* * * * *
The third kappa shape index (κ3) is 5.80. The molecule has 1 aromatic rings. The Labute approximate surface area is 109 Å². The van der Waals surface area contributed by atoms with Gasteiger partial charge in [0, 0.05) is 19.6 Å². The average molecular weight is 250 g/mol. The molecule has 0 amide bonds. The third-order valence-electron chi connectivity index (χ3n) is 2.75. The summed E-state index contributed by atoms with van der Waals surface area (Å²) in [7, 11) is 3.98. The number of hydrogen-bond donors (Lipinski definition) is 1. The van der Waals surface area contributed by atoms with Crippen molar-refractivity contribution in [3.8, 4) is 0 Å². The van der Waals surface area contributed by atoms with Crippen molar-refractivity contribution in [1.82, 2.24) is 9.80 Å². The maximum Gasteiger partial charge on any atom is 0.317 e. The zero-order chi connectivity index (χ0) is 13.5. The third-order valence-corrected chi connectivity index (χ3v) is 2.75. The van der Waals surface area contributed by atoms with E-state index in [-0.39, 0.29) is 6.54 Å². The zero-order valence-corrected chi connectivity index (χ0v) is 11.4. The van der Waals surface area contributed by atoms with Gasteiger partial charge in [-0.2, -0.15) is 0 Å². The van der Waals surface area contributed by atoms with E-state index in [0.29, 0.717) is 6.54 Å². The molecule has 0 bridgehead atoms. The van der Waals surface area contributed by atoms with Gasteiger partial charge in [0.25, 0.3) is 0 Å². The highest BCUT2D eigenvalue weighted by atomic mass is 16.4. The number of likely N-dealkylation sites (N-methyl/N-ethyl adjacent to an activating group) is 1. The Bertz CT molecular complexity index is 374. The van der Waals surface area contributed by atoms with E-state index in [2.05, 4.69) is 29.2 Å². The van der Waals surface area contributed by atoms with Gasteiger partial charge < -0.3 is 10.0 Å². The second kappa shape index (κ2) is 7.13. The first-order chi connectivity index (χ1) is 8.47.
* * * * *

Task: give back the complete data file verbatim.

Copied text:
The third kappa shape index (κ3) is 5.80. The molecule has 1 aromatic rings. The Labute approximate surface area is 109 Å². The van der Waals surface area contributed by atoms with Gasteiger partial charge in [0, 0.05) is 19.6 Å². The average molecular weight is 250 g/mol. The molecule has 0 amide bonds. The third-order valence-electron chi connectivity index (χ3n) is 2.75. The summed E-state index contributed by atoms with van der Waals surface area (Å²) in [7, 11) is 3.98. The number of hydrogen-bond donors (Lipinski definition) is 1. The van der Waals surface area contributed by atoms with Crippen molar-refractivity contribution in [3.8, 4) is 0 Å². The van der Waals surface area contributed by atoms with Crippen molar-refractivity contribution in [1.82, 2.24) is 9.80 Å². The maximum Gasteiger partial charge on any atom is 0.317 e. The zero-order chi connectivity index (χ0) is 13.5. The third-order valence-corrected chi connectivity index (χ3v) is 2.75. The van der Waals surface area contributed by atoms with E-state index in [-0.39, 0.29) is 6.54 Å². The zero-order valence-corrected chi connectivity index (χ0v) is 11.4. The van der Waals surface area contributed by atoms with Gasteiger partial charge in [-0.2, -0.15) is 0 Å². The van der Waals surface area contributed by atoms with E-state index in [0.29, 0.717) is 6.54 Å². The molecule has 0 bridgehead atoms. The van der Waals surface area contributed by atoms with Gasteiger partial charge in [0.25, 0.3) is 0 Å². The highest BCUT2D eigenvalue weighted by atomic mass is 16.4. The number of likely N-dealkylation sites (N-methyl/N-ethyl adjacent to an activating group) is 1. The Bertz CT molecular complexity index is 374. The van der Waals surface area contributed by atoms with E-state index in [2.05, 4.69) is 29.2 Å². The van der Waals surface area contributed by atoms with Gasteiger partial charge < -0.3 is 10.0 Å². The second kappa shape index (κ2) is 7.13. The first-order chi connectivity index (χ1) is 8.47.